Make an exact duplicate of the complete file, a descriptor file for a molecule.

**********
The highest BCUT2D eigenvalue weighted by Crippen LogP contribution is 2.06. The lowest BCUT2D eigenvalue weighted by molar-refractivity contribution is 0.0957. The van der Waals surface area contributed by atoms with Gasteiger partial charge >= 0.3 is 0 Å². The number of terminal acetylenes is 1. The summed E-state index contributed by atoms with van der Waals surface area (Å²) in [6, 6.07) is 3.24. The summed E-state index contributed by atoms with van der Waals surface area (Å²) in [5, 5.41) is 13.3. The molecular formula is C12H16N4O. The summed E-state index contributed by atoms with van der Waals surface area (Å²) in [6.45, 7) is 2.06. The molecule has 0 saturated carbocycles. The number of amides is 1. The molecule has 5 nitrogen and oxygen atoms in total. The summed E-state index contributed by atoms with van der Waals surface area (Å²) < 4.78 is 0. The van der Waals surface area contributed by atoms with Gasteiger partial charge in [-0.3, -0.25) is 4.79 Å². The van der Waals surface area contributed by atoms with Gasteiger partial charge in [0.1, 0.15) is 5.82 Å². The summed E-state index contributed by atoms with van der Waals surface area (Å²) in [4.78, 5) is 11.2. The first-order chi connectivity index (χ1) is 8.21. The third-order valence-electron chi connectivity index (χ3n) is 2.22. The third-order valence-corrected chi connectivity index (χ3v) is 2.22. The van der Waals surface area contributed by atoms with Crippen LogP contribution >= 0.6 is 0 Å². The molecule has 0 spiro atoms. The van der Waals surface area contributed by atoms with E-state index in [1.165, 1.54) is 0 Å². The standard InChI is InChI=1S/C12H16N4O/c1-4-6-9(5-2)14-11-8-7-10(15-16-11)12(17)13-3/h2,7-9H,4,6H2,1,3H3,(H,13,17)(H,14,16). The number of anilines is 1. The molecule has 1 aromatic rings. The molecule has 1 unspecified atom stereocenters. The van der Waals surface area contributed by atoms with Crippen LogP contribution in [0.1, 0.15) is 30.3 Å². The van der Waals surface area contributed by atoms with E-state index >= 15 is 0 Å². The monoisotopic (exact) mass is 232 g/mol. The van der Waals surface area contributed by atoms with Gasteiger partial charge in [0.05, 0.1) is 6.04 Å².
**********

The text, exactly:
The highest BCUT2D eigenvalue weighted by Crippen LogP contribution is 2.06. The lowest BCUT2D eigenvalue weighted by molar-refractivity contribution is 0.0957. The van der Waals surface area contributed by atoms with Gasteiger partial charge >= 0.3 is 0 Å². The number of terminal acetylenes is 1. The summed E-state index contributed by atoms with van der Waals surface area (Å²) in [6, 6.07) is 3.24. The summed E-state index contributed by atoms with van der Waals surface area (Å²) in [5, 5.41) is 13.3. The molecular formula is C12H16N4O. The summed E-state index contributed by atoms with van der Waals surface area (Å²) in [6.45, 7) is 2.06. The molecule has 0 saturated carbocycles. The number of amides is 1. The molecule has 5 nitrogen and oxygen atoms in total. The summed E-state index contributed by atoms with van der Waals surface area (Å²) < 4.78 is 0. The van der Waals surface area contributed by atoms with Gasteiger partial charge in [-0.3, -0.25) is 4.79 Å². The van der Waals surface area contributed by atoms with Gasteiger partial charge in [0.1, 0.15) is 5.82 Å². The summed E-state index contributed by atoms with van der Waals surface area (Å²) in [4.78, 5) is 11.2. The first-order chi connectivity index (χ1) is 8.21. The third-order valence-electron chi connectivity index (χ3n) is 2.22. The third-order valence-corrected chi connectivity index (χ3v) is 2.22. The van der Waals surface area contributed by atoms with Crippen LogP contribution >= 0.6 is 0 Å². The molecule has 0 spiro atoms. The van der Waals surface area contributed by atoms with E-state index in [1.165, 1.54) is 0 Å². The standard InChI is InChI=1S/C12H16N4O/c1-4-6-9(5-2)14-11-8-7-10(15-16-11)12(17)13-3/h2,7-9H,4,6H2,1,3H3,(H,13,17)(H,14,16). The number of anilines is 1. The molecule has 1 aromatic rings. The molecule has 1 unspecified atom stereocenters. The van der Waals surface area contributed by atoms with Crippen LogP contribution in [0.1, 0.15) is 30.3 Å². The van der Waals surface area contributed by atoms with E-state index >= 15 is 0 Å². The monoisotopic (exact) mass is 232 g/mol. The van der Waals surface area contributed by atoms with Gasteiger partial charge in [0.05, 0.1) is 6.04 Å².